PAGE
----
I'm wondering if there are any special considerations/ideas/treatments of equations of the following sort, where if $\boldsymbol{x} = (x_1,x_2,x_3)$: $$\begin{bmatrix} \partial_{x_1} & \left(\partial_{x_3}(\cdot)\right)^2\\ a(\boldsymbol{x})\partial_{x_2}^2 & -4\\ \boldsymbol{b}^T\nabla(\cdot) & \partial_{x_1}^2 \end{bmatrix} \begin{bmatrix} u(\boldsymbol{x})\\ v(\boldsymbol{x}) \end{bmatrix} = \begin{bmatrix} \partial_{x_1}u + \left(\partial_{x_3}v\right)^2\\ a(\boldsymbol{x})\partial_{x_2}^2u-4v\\ \boldsymbol{b}^T\nabla u + \partial_{x_1}^2v \end{bmatrix}= \begin{bmatrix} f(\boldsymbol{x})\\ g(\boldsymbol{x})\\ h(\boldsymbol{x}) \end{bmatrix}$$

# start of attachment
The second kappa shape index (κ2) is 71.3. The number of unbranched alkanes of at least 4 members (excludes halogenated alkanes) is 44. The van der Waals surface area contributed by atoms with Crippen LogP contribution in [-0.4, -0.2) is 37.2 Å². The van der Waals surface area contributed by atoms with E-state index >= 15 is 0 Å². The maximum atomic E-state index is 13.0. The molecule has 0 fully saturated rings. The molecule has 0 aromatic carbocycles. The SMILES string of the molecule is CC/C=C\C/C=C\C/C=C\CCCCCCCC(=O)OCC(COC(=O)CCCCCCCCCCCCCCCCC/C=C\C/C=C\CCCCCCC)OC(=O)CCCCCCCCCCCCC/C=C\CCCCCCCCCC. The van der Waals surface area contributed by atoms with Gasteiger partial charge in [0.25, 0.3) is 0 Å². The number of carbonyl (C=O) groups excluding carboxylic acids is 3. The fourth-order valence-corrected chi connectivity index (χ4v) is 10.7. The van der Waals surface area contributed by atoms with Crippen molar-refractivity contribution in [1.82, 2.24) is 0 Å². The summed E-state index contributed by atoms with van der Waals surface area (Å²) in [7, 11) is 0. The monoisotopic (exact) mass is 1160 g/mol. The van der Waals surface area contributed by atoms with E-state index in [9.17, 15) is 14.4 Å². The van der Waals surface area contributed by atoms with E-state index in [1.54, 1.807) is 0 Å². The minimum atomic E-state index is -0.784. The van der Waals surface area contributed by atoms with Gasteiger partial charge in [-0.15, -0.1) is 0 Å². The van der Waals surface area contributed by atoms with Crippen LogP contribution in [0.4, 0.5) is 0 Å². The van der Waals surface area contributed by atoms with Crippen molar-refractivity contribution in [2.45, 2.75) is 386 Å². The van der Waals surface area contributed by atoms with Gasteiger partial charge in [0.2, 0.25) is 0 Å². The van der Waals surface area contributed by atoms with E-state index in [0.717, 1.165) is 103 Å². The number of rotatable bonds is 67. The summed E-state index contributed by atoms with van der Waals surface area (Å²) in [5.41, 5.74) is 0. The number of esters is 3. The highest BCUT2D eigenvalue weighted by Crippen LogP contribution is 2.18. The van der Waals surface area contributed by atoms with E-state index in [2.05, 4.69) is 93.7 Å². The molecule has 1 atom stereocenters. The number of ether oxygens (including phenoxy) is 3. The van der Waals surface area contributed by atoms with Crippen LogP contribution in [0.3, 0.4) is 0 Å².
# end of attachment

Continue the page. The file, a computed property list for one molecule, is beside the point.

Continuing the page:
Obviously I just made this up, and I'm sure that monstrosity has no solution, but you get the picture: has anyone studied this extra layer of structure you can add in systems of PDEs where you apply an matrix to a vector-valued function whose entries are differential operators in their own right? Is there a particular calculus or set of computational rules that arise from these typesequations? Generally in indicial notation, $$L_{ij}u_j(\boldsymbol{x})=f_i(\boldsymbol{x})\quad\text{where $L_{ij}$ are (possibly nonlinear) differential operators}$$ If this is some obvious field/application of study, I clearly don't have the right key search terms to find this on my own. I'm sorry if this is an obvious question.


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